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Photos courtesy of Warm Up America.

Crafters understand the care and consideration that goes into making things by hand. Creating handmade items for charitable causes demonstrates our compassion and our hope for one another. Knitting a hat for someone who has lost their hair due to chemotherapy or stitching a quilt for a veteran shows your love and care for people in need. 

But not all charities accept handmade goods. We’ve rounded up 11 charities that do, including some that accept craft supplies as well.

Keep in mind that most charities need monetary donations more than anything. One way to use your crafting talents to support a charity of your choice it to sell or auction off a handmade item such as a quilt or afghan and donate the proceeds. But, for those instances when you’d like to actually donate handmade items here are a variety of regional and national charities that accept in-kind donations of handcrafted items. Cleaning out your studio? There are charities looking for donations of craft materials as well.

What about the tax implications of donating handmade goods to charity? We’ve covered those here. And if you’re organizing a drive to collect charitable donations from a community, use our handy checklist to ensure that you’re thinking each step of the project through. (Become a member of Craft Industry Alliance to access this checklist.)

When selecting a charity to work with it’s important to do some research. Be sure they’re still operating and have maintained a good reputation among  donors and recipients.

Making A Life book cover

Project Linus

Crafts Accepted: Knit, crochet, woven, sewn, fleece or quilted blankets

If you’ve been a part of the craft world for awhile, chances are good you’ve already heard about Project Linus. Eponymously named for the Peanuts character who was never without his trusty blanket, Project Linus provides homemade blankets to children in hospitals, shelters, and social services. Launched in 1995 in Missouri, Project Linus now operates local chapters in all fifty states. To donate a blanket, “blanketeers” are encouraged to locate their state’s chapter for local drop-off sites. There are several free patterns available, and the only criterion are that blankets be “homemade, washable, free of pins, and come from smoke-free environments.” Blanketeers are also encouraged to start local chapters and volunteer their time, if they can.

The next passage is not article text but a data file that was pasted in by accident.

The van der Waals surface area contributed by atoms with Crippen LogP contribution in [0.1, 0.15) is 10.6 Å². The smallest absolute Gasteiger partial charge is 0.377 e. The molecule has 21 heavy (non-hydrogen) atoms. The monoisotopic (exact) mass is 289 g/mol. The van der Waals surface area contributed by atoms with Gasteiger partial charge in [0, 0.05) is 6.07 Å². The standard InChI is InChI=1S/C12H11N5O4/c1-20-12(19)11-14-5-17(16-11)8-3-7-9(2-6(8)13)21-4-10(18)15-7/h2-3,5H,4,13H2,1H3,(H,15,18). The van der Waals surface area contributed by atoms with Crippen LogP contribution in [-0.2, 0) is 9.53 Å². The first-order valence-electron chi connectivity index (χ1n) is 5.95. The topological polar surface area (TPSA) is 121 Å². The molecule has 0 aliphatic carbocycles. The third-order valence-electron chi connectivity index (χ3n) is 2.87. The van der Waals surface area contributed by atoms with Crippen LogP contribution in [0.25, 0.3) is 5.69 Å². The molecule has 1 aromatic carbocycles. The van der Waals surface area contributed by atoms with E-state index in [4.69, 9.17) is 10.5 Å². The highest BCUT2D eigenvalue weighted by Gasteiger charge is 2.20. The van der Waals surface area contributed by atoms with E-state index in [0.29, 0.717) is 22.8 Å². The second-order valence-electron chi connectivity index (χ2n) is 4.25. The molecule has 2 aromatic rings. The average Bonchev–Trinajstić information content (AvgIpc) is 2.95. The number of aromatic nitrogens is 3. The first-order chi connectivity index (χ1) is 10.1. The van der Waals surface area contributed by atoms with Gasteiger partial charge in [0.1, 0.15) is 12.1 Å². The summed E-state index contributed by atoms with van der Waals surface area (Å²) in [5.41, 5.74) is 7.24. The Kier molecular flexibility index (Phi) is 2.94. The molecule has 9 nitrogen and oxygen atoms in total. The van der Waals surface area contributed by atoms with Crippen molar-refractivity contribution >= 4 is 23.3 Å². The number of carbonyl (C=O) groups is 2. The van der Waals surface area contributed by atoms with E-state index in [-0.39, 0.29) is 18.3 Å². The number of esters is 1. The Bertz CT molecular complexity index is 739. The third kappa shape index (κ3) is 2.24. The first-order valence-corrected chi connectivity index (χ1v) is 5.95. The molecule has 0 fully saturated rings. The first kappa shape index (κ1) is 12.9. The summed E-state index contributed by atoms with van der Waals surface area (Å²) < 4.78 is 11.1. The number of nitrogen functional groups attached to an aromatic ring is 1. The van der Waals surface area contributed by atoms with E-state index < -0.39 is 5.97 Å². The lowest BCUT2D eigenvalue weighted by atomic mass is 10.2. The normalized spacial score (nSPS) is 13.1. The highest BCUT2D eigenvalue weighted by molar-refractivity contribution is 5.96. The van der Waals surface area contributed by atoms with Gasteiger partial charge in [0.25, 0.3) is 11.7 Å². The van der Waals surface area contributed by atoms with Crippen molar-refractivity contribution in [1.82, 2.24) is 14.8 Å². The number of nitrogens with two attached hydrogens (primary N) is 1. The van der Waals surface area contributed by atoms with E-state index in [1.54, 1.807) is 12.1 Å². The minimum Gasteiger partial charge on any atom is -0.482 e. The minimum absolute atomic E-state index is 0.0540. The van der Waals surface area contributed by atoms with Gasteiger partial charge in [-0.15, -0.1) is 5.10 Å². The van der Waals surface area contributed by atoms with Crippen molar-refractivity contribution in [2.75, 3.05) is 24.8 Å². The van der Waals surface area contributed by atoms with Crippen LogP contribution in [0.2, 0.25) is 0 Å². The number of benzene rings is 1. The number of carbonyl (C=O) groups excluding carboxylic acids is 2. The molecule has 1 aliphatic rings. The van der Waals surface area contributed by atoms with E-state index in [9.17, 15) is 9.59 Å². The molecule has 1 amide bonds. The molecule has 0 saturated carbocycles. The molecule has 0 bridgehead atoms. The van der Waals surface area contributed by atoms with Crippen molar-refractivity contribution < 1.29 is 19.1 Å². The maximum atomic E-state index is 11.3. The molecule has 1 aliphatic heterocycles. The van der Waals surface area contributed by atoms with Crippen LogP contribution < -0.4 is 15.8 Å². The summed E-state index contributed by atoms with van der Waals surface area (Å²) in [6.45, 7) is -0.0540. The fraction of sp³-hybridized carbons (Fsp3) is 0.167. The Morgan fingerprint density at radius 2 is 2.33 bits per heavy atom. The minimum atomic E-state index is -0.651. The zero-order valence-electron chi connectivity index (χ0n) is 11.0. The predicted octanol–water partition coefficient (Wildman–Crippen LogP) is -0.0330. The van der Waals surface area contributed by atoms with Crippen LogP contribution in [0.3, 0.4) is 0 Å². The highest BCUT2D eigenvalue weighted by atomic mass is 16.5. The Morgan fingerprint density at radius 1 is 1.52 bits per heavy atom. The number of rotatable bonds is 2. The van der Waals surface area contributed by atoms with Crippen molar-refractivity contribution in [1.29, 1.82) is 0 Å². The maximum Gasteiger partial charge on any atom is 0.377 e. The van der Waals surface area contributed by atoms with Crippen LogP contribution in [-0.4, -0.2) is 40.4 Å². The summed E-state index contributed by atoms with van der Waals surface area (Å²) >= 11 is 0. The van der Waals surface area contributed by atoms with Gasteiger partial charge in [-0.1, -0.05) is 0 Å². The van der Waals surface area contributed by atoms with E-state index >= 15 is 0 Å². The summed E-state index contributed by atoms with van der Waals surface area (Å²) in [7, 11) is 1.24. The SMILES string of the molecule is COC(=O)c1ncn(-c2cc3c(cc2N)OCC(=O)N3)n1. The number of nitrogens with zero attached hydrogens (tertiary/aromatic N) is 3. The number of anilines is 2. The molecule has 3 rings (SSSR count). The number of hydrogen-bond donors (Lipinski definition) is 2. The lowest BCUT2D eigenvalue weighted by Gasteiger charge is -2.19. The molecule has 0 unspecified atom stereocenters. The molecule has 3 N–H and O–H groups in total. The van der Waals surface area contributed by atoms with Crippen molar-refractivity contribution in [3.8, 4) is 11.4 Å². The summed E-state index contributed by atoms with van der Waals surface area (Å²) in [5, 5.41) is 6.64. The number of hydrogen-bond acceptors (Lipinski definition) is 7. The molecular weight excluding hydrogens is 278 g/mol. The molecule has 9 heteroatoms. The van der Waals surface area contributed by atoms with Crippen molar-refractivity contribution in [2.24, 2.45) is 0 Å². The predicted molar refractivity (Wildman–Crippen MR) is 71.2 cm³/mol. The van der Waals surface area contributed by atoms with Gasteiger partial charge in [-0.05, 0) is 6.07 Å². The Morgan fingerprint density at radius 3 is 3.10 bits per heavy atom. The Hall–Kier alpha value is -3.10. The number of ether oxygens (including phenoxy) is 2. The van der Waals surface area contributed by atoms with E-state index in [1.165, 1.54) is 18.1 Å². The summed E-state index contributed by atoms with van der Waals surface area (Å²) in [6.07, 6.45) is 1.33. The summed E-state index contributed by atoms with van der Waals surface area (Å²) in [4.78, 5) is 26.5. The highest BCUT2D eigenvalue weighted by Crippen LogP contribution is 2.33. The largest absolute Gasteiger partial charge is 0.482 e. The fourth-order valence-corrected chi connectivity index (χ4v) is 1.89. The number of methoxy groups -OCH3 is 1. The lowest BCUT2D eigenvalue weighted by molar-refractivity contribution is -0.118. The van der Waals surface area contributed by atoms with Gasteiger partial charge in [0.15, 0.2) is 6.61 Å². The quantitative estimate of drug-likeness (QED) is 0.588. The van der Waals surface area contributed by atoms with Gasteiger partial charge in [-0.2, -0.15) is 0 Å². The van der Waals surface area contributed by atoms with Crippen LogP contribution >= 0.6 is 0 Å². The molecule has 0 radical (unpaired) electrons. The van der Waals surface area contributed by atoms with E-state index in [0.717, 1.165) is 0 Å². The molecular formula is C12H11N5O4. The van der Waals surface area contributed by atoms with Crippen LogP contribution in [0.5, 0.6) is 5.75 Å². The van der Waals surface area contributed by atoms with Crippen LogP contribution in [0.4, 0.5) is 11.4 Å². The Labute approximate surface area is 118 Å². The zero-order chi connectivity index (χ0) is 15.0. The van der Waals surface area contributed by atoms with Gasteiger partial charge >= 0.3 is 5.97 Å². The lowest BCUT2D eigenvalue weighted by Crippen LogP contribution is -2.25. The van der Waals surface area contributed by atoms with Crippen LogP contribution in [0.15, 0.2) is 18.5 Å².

Making A Life book cover

 

Warm Up America!

Crafts Accepted: Knit, crochet

Warm Up America! is another charity organization you’ve likely heard about due to its connections with one of the largest humanitarian organizations in America, The Red Cross. Since 1991, Warm Up America! has accepted hand knit and crochet donations of all kinds, from hats to scarves, baby clothing and more, but their largest and most well-known project involves the simple 7” x 9” knit or crochet rectangle. While you can make an entire afghan for WUA!, the organization welcomes donations of the no-fuss crafted rectangles because of how easily that particular shape can be joined to form blankets of all sizes. Basic patterns for the rectangles are offered on site, with the general number needed to complete different sizes. Finished rectangles can be donated directly to WUA or to local hospitals, nursing centers, and shelters. Volunteers can also offer their time to sew afghan sections by emailing the WUA offices. Warm Up America! might be just the thing for all your yarn odds and ends. Warm Up America! also accepts donations of yarn and needles. Pro Tip: Next time you make a swatch, make it 7” x 9”. It’s better and often advised to make a larger swatch anyway to ensure proper gauge measurement. At the end of the year, send all your swatches to Warm Up America!

Making A Life book cover

Quilts of Valor

Crafts accepted: Quilts

Quilts of Valor is another charitable organization accepting quilted blankets for former service members. The mission of the Quilts of Valor Foundation is to cover all service members and veterans touched by war with comforting and healing Quilts of Valor. Quilters can request a destination for their finished quilts to find a service member in need. The parameters for Quilts of Valor are similar—cotton quilts should ideally be sized 60” x 80”, feature patriotic themes if not colors, and should be gently laundered. Full requirements for Quilts of Valor can be read here. Quilts of Valor also accepts donations of fabric and quilting notions.

Making A Life book cover

Days for Girls

Crafts accepted: menstrual product sewn using the Days for Girls kit and pattern

Days for Girls increases access to menstrual care and education to girls and women around the world. Rather than resorting to using rags, mattress stuffing, banana leaves, feathers, and even cow dung, Days for Girls provides safe, beautiful, washable, and long-lasting alternatives along with vital health education. You can get involved by either joining a Days for Girls team in your area or starting your own. Teams sew kits using the Days for Girls patterns and receive support from a sewing specialist. Get more information here.

Cards for Hospitalized Kids

Crafts accepted: Handmade cards